An essay about the Pledge of Allegiance
donated by Allen Hoffmeyer
I can almost see it now. Francis Bellamy, a Baptist minister, hunched over
the desk in his study writing sermon notes in a flurry of pages spouting ideas
to himself late into the night. Recalling socialist catch phrases and Christian
proverbs, he labors and labors; but then suddenly he stops. The countless ideas
of utopian societies suddenly unite in his mind to create something that will be
remembered long after his time. He grabs a fresh page and writes, "I pledge
allegiance to my Flag and the Republic for which it stands, one nation,
indivisible, with liberty and justice for all."
While I doubt the writing of the Pledge of Allegiance was that happenstance,
I donít doubt the lingering effects of such a call for unity and support of a
single nation. The pledge was the great call for those of a broken nation to
join together under one flag and call themselves one people.
The Pledge of Allegiance has undergone many changes, but one of the changes that
is the most controversial is the inclusion of the words "under God." Now that
the Pledge of Allegiance is the official mantra of the United States Government,
should the government continue to include the words "under God" in the pledge?
The Federal Appeals Court was correct when it ruled that the Pledge of
Allegiance is unconstitutional if it includes the words "under God."
The Pledge of Allegiance was not designed as a call to religious belief or
religious unity, rather it was written as a call to the nation to gather as one
people and make a better life for themselves. Bellamy, the author of the Pledge,
had this to say about the Pledge, "It began as an intensive communing with
salient points of our national history, from the Declaration of Independence
onwards; with the makings of the Constitution . . . with the meaning of the
Civil War; with the aspiration of the people..." Bellamy was only concerned with
the unification of the country as a whole. He did not wish to force his
Christian views on others who might not hold the same creeds. In fact, the words
"under God" were not added to the Pledge of Allegiance until 1954 after a
campaign by the Knights of Columbus. The campaign was largely launched due to
the political acceptance of McCarthyism at the time. The hard thing to accept
about the words "under God" is that we are not one nation under God. We come
from a variety of religious backgrounds. We all have different beliefs and
convictions and the views of one religion should not be given special treatment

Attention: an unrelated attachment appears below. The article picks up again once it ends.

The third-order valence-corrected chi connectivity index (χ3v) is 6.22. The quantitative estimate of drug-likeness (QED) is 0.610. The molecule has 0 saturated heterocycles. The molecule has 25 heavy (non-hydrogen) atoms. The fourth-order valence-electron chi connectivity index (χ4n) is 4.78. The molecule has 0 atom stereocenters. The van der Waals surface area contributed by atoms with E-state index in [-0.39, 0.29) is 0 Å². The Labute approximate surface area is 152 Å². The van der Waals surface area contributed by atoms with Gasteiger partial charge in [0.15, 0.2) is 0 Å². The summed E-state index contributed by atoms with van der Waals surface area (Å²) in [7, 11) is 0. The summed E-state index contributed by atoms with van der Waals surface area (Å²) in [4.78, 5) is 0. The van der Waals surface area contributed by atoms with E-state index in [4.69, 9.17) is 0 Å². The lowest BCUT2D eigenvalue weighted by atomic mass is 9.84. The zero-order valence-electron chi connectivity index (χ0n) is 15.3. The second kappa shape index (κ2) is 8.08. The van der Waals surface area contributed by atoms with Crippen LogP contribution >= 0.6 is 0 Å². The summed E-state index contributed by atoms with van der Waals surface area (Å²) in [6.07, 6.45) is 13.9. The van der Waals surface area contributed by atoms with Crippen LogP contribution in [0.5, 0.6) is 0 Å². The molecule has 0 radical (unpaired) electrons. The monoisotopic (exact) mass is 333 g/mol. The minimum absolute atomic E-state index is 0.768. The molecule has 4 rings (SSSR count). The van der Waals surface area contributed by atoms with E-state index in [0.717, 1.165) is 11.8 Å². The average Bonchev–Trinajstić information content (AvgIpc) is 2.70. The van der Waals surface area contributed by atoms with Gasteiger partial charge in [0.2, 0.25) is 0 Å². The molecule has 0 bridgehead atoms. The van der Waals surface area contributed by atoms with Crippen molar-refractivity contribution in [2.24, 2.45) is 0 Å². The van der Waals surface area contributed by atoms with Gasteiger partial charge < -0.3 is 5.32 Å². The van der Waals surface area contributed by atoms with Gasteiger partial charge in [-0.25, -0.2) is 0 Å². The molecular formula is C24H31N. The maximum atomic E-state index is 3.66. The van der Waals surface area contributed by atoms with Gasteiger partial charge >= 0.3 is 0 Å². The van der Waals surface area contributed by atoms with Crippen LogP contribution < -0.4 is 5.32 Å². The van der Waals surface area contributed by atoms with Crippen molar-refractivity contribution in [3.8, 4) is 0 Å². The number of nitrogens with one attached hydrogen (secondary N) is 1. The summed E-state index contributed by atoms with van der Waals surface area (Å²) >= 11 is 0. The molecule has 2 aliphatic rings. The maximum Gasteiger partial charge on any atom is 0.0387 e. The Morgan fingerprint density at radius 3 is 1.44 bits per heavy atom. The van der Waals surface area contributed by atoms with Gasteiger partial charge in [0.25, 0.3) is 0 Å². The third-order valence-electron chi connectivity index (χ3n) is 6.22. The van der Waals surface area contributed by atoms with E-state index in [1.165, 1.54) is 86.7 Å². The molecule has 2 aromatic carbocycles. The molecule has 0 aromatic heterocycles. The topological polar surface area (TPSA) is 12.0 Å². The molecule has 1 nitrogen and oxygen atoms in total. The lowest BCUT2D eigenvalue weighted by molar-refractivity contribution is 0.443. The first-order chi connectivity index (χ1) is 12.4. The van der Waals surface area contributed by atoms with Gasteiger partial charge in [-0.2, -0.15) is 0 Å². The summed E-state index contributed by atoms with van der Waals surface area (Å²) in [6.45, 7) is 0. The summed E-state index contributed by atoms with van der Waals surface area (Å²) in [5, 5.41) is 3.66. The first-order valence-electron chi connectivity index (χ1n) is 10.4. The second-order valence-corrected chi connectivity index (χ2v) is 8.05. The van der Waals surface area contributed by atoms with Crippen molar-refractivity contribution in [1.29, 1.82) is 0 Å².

by the supposed neutrality of the government on religious issues.
Another problem with the inclusion of that deceptively simple phrase comes about
because of one of the provisions of the Constitution. In the First Amendment of
the Constitution, it says, "Congress should make no law respecting an
establishment of religion..." The Annals of Congress on Saturday, August 15,
1789 record James Madison speaking of what was intended by the First Amendment.
Madison stated, "Congress should not establish a religion and enforce the legal
observation of it by law, nor compel men to worship God in any manner contrary
to their conscience, or that one sect might obtain a pre-eminence, or two
combined together, and establish a religion to which they would compel others to
conform." With the inclusion of the words "under God" the government is
compelling those who donít necessarily believe in God to believe.
There are many who feel that the inclusion of the words "under God" in the
pledge is not a violation of oneís constitutional rights. They might say that no
one is forced to say the words "under God" in the pledge, and actually they are
not required to say the pledge at all. While both of these statements are true,
they do not address the problem at hand. The question is not whether or not they
are required to pay homage to God through two words in a pledge; but whether or
not the United States government should include it in the official Pledge with
such a strong desire to separate Church and State. The constitutionality of
those words is not based on how many people say the pledge, but rather the
statement that the Government wants sent forth. The United States was not, is
not, and hopefully never will be a Christian nation. To do so would violate the
parameters that those before us had the foresight to avoid.